Heart Failure Program

The highly skilled medical experts at the St. Joseph Hospital Heart Failure Program provide evidence-based care for heart failure patients at a compliance level that is higher than the national average.

Our mission is to equip our patients and their families with the tools necessary to manage heart failure for improved quality of life and minimal hospitalization. We provide one-on-one education to our patients and their caregivers on topics that include: medications, lifestyle modification, symptoms to recognize and when to contact the physician.

Our assessment and follow-up includes:

  • Telephone calls: a registered nurse will call you at home after discharge from the hospital or to follow-up. You may contact the heart failure nurse at any time if you have questions or concerns.
  • Inpatient (hospital) education: Prior to discharge, you will receive educational materials and resources. If possible, it is best to have your significant other or caregiver with you during this education session. A video about heart failure is available for you and your family to view as many times as necessary.
  • Outpatient visits: A registered nurse will work closely with your cardiologist or primary care physician to help you manage symptoms of heart failure and prevent hospital admission. These visits have a large emphasis on education and should include the attendance of family members or caretakers whenever possible.

How do I enroll in the St. Joseph Hospital Heart Failure Program?

You may be referred to the program after a hospital admission or directly from your doctor’s office. Talk with your cardiologist or primary care physician about whether or not the St. Joseph Hospital Heart Failure Program is right for you.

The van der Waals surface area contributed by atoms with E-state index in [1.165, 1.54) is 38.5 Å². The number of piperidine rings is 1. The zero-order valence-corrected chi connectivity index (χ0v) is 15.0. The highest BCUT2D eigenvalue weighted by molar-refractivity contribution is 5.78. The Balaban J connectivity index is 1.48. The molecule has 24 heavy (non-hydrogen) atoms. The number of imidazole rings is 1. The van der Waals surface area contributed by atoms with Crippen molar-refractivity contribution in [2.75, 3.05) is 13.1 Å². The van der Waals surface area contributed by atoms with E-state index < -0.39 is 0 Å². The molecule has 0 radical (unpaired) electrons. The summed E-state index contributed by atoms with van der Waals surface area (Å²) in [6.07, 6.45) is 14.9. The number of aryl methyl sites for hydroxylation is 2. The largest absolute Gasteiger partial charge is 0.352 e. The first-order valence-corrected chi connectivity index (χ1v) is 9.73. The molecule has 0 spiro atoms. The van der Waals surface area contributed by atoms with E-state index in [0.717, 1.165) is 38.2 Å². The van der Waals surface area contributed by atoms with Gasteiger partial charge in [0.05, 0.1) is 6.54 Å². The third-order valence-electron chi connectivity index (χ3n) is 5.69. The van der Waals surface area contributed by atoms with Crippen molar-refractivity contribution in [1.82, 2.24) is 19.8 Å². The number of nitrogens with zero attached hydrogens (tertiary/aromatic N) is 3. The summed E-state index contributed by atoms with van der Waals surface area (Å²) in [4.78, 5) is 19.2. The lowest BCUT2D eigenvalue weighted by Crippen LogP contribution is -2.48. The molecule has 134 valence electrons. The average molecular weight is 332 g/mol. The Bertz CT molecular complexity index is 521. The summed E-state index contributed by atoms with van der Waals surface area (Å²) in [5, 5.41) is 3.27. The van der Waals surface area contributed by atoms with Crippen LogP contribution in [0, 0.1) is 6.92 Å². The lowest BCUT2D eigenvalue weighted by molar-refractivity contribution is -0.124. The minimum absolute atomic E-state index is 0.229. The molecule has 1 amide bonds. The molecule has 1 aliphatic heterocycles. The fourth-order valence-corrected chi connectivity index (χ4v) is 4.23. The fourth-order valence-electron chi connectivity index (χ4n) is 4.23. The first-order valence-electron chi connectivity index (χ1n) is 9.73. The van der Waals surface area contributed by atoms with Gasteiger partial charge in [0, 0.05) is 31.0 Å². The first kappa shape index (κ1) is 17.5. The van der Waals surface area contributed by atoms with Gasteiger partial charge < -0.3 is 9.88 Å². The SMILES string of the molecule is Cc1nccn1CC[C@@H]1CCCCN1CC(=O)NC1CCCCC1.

What is Heart Failure?

Heart Failure is a condition that affects the heart’s ability to pump and receive blood. This decreases the ability of the heart to maintain the needs of the body and might lead to congestion of the lungs and body with fluid; thus the old term “Congestive Heart Failure.”

What are the common risk factors for heart failure?

  • High Blood Pressure
  • Coronary Artery Disease (CAD) or Previous Heart Attack
  • Diabetes
  • Increased age
  • Smoking
  • Obesity
  • Drug or Alcohol abuse
  • Family History

What can I do to decrease my risk?

According to Maged F. Azer, MD, FAAC, medical director of the St. Joseph Hospital Heart Failure Program, “The best treatment of heart failure is prevention.” You can decrease your risk by:

  • Adequately treating high blood pressure
  • Exercising
  • Losing weight (speak with your physician about a goal that is right for you)
  • Quit smoking and avoid second-hand smoke
  • Avoid excessive alcohol intake (ask your physician about what is right for you)
  • Eat a low-cholesterol and low-fat diet
  • Early detection (knowing what to look for)

What are the symptoms of heart failure?

  • Swelling in the feet, ankles or abdomen
  • Shortness of breath or cough that won’t go away
  • Excessive urination at night
  • Weight gain of more than 2 pounds overnight
  • Fatigue, dizziness or lightheadedness
  • A change in ability to do daily activities
  • “Racing” heart rate

What should I do if I have these symptoms?

  • Seek medical advice from your health care provider early on; avoid waiting until symptoms grow worse.
  • If symptoms progress, go to the Emergency Department for evaluation.

The key to successfully treating heart failure is to diagnose the condition in its earliest stages and manage it aggressively to prevent symptoms from worsening.